3. Gerg

    If the unthinkable happens

    A pop-off cover on the driver's door handle that conceals a normal door lock underneath ?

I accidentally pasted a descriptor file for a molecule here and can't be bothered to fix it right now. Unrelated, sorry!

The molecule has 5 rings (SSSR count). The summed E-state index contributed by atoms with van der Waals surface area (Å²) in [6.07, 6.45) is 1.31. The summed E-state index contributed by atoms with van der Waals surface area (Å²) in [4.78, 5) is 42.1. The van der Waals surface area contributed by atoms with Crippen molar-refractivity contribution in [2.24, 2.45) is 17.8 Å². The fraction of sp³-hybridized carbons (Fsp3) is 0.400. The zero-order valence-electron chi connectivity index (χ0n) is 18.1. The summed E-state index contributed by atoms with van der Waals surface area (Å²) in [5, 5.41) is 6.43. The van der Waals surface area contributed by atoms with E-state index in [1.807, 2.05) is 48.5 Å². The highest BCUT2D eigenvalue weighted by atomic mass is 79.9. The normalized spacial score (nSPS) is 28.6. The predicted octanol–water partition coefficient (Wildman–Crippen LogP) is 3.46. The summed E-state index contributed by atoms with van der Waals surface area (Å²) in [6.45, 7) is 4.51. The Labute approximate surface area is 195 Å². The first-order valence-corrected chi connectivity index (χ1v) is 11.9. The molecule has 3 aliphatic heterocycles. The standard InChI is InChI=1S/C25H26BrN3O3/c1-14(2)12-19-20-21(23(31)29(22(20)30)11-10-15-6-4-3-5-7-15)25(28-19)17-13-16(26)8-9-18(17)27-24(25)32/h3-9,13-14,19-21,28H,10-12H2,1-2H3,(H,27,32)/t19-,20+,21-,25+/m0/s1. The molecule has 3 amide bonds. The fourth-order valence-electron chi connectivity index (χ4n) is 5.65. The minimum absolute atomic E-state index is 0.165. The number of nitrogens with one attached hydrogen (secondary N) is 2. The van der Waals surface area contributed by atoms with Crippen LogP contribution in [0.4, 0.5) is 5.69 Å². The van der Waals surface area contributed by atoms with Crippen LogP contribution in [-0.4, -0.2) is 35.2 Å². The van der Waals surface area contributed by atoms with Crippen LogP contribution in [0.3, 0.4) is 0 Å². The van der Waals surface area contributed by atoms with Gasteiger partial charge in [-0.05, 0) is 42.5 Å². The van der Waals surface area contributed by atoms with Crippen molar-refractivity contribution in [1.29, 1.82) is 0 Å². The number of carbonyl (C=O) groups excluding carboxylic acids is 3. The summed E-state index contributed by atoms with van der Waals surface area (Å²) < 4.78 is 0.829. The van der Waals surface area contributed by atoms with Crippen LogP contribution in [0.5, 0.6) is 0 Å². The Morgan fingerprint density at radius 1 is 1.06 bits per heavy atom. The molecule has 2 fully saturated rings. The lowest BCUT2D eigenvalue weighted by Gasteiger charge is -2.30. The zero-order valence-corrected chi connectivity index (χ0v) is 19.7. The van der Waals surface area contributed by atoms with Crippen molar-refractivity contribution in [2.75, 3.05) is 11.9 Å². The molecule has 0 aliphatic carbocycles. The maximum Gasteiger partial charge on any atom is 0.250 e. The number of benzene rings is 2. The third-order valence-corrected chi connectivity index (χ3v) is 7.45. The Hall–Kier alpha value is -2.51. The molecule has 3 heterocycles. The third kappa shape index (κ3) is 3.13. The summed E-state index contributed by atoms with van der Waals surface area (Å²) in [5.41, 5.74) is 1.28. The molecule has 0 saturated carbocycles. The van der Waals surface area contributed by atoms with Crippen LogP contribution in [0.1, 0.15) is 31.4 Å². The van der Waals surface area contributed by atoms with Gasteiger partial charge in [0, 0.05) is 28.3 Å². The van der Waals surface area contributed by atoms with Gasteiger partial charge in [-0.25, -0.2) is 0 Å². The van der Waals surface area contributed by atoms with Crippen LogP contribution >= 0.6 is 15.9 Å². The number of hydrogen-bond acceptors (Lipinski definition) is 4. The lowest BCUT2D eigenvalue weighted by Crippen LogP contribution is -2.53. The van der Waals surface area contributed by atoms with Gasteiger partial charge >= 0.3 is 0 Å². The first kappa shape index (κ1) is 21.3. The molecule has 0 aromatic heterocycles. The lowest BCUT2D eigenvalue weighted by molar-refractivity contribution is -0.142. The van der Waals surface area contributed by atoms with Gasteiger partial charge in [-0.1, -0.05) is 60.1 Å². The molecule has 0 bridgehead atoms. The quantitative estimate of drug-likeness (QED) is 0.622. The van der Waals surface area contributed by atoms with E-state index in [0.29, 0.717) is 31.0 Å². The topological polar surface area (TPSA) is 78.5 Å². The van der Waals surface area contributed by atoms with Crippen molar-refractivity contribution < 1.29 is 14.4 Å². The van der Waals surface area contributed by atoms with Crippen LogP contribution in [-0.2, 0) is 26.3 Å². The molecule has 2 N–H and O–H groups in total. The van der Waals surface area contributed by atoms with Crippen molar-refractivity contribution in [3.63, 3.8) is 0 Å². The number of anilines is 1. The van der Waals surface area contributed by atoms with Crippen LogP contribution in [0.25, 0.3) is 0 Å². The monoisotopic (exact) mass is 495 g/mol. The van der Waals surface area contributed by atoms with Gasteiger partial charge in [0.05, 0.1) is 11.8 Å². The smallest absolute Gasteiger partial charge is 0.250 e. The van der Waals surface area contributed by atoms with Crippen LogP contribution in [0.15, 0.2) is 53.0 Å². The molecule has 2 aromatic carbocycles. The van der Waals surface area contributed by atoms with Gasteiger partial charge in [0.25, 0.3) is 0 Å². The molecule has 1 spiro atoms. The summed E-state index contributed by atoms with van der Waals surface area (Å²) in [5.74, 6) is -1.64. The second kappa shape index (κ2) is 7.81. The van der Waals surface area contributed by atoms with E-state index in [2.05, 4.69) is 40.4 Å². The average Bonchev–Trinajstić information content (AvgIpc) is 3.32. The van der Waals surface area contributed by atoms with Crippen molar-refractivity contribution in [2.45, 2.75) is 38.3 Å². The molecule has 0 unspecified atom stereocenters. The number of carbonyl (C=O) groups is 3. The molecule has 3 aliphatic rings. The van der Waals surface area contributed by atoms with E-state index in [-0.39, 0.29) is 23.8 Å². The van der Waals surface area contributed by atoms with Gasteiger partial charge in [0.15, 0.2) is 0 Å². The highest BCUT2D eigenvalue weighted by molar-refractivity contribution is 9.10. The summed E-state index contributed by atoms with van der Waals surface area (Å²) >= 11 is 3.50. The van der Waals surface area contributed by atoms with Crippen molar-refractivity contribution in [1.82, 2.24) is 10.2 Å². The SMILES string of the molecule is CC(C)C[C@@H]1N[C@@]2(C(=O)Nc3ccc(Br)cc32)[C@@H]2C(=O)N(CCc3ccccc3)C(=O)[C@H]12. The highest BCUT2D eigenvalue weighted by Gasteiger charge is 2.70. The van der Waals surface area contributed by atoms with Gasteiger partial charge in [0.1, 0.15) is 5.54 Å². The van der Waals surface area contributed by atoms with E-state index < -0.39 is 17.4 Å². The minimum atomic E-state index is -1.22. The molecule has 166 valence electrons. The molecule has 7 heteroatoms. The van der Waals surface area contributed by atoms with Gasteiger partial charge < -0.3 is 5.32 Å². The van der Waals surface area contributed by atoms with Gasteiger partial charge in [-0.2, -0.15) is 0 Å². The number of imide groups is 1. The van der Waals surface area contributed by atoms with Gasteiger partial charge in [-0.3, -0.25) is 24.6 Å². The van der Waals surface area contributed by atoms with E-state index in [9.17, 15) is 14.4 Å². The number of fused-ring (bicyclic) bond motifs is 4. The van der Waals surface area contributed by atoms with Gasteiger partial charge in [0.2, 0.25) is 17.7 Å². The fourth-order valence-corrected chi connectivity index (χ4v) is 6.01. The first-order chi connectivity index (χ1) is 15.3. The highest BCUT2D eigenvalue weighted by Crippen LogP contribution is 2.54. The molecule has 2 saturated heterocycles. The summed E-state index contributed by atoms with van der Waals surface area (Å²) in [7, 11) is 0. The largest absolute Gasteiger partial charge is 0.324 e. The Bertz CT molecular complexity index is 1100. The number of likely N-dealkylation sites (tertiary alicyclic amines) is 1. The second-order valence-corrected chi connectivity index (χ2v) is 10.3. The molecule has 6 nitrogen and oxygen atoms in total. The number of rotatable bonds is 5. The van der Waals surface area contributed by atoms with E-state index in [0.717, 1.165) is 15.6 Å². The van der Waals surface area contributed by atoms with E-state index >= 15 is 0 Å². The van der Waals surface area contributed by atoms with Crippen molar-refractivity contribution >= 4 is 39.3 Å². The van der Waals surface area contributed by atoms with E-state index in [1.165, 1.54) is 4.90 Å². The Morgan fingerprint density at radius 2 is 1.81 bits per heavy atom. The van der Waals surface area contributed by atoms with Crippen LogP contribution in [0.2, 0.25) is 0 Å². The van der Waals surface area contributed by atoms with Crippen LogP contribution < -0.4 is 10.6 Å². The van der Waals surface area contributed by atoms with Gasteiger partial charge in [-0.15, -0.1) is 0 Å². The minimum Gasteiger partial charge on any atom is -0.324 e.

4. I have not had any experience with these engines, so judge the following accordingly! I'm just looking at your pictures! You may have already worked this out from your googling: The position sensor I would understand to be the 'Hall ICs' shown in your valvematic cutaway picture. These are 'hall effect sensors' (Google?), so no maintenance can be done to them, and they are buried quite deeply in the actuator, so you can't see them. These are critical, (this is the electronic throttle; if they sensors don't know exactly how the shaft is set then then the engine power is no longer being controlled properly!). This looks to be an entirely electronic system, no oil pressure used, and the £850 actuator has a controller piggybacked onto it (EDU), connected via a 'CAN' (Google?) bus (shown on the Spanish diagram), this would indicate that lots of data can go to and from this module. If there is any question of the hall sensors not doing exactly as the ECU expects, the module will put out a fault code (i.e. the two you've listed). Whilst there is a good chance it will not fix the fault, it would be a good idea to disconnect the car battery for 30 minutes or so. This will cause all the electronic controllers to re-learn the engine parameters (i.e. a reboot of everything). Your engine may behave a little strangely for a short while when you next start up whilst it does the re-learn (and you will lose all your radio presets etc). If you can reseat the connector to the valvematic actuator then do that as well, but the release tang will be stiff; care needed! Also, I notice that your battery terminal cover is off. Have you had any other battery/electrical problems? If you had a bad earth connection to the engine it could easily give false error codes, so look out for loose or corroded electrical earth connections (although the engine looks quite clean). It's worth just loosening and tightening those bolts if you can. The VVTi (i.e. not the valvematic system) shown does rely on oil pressure to offset the camshaft positions, but your fault seems like something seperate to that. Unless there is an underlying problem, changing from 5w/30 to 0w/20 won't make any difference apart from to your fuel economy. No harm in doing your oil/filter/sludge cleaner plan though. Your error codes may be a 'known' problem with these engines with a specific fix, I'm just suggesting trying the easy stuff before you start spending anything. In the error code description you can ignore the 'Bank 1' part, your engine only has a Bank 1, if I'm understanding this correctly. No one from Toyota GB ever reads this forum, btw. Of course, I am happy to be corrected on any of the above if someone with some actual experience of this comes along!